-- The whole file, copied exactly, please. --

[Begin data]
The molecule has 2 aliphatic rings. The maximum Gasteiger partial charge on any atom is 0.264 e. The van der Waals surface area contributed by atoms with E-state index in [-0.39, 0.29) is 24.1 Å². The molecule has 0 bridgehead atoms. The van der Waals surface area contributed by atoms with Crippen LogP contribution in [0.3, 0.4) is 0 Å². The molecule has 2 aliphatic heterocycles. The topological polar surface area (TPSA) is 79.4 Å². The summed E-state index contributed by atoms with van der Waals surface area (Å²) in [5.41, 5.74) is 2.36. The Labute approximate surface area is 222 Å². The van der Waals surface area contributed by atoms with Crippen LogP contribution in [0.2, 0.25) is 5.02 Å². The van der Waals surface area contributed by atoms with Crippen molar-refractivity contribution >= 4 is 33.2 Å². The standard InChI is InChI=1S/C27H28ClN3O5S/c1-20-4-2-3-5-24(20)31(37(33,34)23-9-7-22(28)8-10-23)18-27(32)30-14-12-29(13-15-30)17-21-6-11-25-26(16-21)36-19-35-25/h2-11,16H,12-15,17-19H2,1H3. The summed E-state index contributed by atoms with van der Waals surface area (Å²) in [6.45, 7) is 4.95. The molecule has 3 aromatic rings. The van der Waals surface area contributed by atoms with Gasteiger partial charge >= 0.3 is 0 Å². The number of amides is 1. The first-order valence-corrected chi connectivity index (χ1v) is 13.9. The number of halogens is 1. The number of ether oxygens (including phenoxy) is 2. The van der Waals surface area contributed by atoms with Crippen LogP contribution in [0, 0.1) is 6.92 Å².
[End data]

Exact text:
The molecule has 2 aliphatic rings. The maximum Gasteiger partial charge on any atom is 0.264 e. The van der Waals surface area contributed by atoms with E-state index in [-0.39, 0.29) is 24.1 Å². The molecule has 0 bridgehead atoms. The van der Waals surface area contributed by atoms with Crippen LogP contribution in [0.3, 0.4) is 0 Å². The molecule has 2 aliphatic heterocycles. The topological polar surface area (TPSA) is 79.4 Å². The summed E-state index contributed by atoms with van der Waals surface area (Å²) in [5.41, 5.74) is 2.36. The Labute approximate surface area is 222 Å². The van der Waals surface area contributed by atoms with Crippen LogP contribution in [0.2, 0.25) is 5.02 Å². The van der Waals surface area contributed by atoms with Crippen molar-refractivity contribution >= 4 is 33.2 Å². The standard InChI is InChI=1S/C27H28ClN3O5S/c1-20-4-2-3-5-24(20)31(37(33,34)23-9-7-22(28)8-10-23)18-27(32)30-14-12-29(13-15-30)17-21-6-11-25-26(16-21)36-19-35-25/h2-11,16H,12-15,17-19H2,1H3. The summed E-state index contributed by atoms with van der Waals surface area (Å²) in [6.45, 7) is 4.95. The molecule has 3 aromatic rings. The van der Waals surface area contributed by atoms with Gasteiger partial charge >= 0.3 is 0 Å². The number of amides is 1. The first-order valence-corrected chi connectivity index (χ1v) is 13.9. The number of halogens is 1. The number of ether oxygens (including phenoxy) is 2. The van der Waals surface area contributed by atoms with Crippen LogP contribution in [0, 0.1) is 6.92 Å².